Wednesday, May 19, 2010

Making The Most Out of A Bad Situation.

As usual, it starts with planning around midnight. A text message that contains only a few words but they mean a whole lot more than just, "lago x?" It translates into, "Do you want to slay some bones early tomorrow morning?" The reply is often even shorter than the invitation, a simple "son," is all that is needed. That tends to translates to, "Heck yea, I am down for some GOLDEN BONES!" Fast forward a few hours of sleep and we are lakeside gearing up and discussing tactics and fly choices while a dozen carp actively feed yards away. Will it be a damsel? A crawfish? Perhaps an egg pattern? How about a dragon? A twelve foot leader? 4x or 5x? We settle on our preferred methods and start stalking the shallows.

Its been almost a year since we started hunting these fish at this locale and since that time things have changed dramatically. Nowadays, the carp are seasoned veterans of the hunt and realize that an apex predator awaits them several days a week armed with a long silly rod and neon green line that casts fast moving shadows on the lake bottom. No longer are we the only ones that hunt these fish. There are others out there. Fly anglers too. The game has changed and it has only resulted in a much more rewarding experience. You have to really earn the fish these days. You have to adjust your approach, develop new flies, lengthen the leader, and drop the poundage on the tippet. Even then, it can be difficult. Throw in an unexpected event and the difficulty level ratches up into the extreme category.

Watch Your Back Cast.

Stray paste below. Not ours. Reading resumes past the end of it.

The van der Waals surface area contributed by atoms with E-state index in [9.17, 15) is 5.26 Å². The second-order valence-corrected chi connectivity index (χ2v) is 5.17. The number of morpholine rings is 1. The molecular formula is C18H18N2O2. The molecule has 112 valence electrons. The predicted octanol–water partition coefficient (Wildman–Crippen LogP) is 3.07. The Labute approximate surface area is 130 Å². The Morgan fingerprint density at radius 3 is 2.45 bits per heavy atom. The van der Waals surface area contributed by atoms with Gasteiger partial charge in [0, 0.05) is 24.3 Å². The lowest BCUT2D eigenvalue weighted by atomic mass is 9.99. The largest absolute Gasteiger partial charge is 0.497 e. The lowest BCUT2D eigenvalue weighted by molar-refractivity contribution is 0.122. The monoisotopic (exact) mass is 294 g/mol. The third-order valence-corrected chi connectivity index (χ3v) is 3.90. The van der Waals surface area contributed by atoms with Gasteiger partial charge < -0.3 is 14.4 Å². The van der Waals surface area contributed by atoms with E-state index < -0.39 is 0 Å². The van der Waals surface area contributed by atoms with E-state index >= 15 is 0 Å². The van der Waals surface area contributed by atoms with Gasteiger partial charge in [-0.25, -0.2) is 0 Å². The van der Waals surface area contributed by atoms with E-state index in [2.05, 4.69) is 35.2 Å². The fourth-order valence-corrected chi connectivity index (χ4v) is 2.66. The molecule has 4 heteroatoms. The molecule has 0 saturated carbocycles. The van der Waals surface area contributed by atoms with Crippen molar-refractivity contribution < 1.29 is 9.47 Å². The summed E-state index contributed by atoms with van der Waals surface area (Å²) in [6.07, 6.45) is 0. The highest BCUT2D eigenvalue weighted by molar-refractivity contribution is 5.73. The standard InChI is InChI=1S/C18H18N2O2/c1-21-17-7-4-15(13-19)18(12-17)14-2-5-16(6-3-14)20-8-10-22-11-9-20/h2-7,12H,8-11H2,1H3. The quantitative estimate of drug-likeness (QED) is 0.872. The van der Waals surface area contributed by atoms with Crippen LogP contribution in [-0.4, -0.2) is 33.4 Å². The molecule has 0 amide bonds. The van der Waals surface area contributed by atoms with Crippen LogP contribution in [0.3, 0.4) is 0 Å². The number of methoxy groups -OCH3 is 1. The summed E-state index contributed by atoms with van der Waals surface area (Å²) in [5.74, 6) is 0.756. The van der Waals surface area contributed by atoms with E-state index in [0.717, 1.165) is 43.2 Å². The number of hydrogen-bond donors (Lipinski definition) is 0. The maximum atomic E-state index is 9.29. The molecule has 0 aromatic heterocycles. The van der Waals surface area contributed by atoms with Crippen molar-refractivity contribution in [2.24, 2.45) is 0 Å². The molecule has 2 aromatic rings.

Out a Ways.

Be Sure To Eat Your Eggs.

We are on the water for little less than an hour before a swarm of people starts encircling our lake. A benefit walk/march/run is taking place in the local park and there are literally a thousand or so people walking the shallow banks of the lake scaring the algae out of the carp population. The fish are on the move, escaping out into the middle of the lake, blissfully aware of every vibration, voice, dog bark, color, and scent that is moving along the bank. We are left shaking our heads from our decision to fish on this lovely day. We manage one carp and miss a dozen others. Premature hook sets. After several years, carp fever still plays with our intuition.

Note To Carp Anglers: Bright Red Shirts Scare Fish.

Gold Rush.

Admiring My Gold.

Letting Go of Tail.

With the difficulty level on a new par, Adam begins tracking down a new type of prey. An organismal biologist armed with a fresh degree, he carefully stalks his targets and captures their attention with a beautiful piece of art wrapped around a hook. Who says you have to fly fish for a species of fish? What is wrong with occasional reptilian or amphibian on the end of the line. The first target is a moderately sized snapping turtle and attacks an intruding crayfish pattern. The second is a dinner plate sized bullfrog that gulps down a damsel. After a few moments of admiration they are released just like any fish species.


Pissed Off Snapper.

One Happy Organismal Biologist.

Calm Before The Storm.

Catch and Release.

Letting Go of Some New Tail.

Face To Face.

1 comment:

Troutdawg said...

Another fine day out again! I'm dying here in the Rockies with rain/snow and the rivers are not cooperating. Time for more lake time and fish before the clouds move in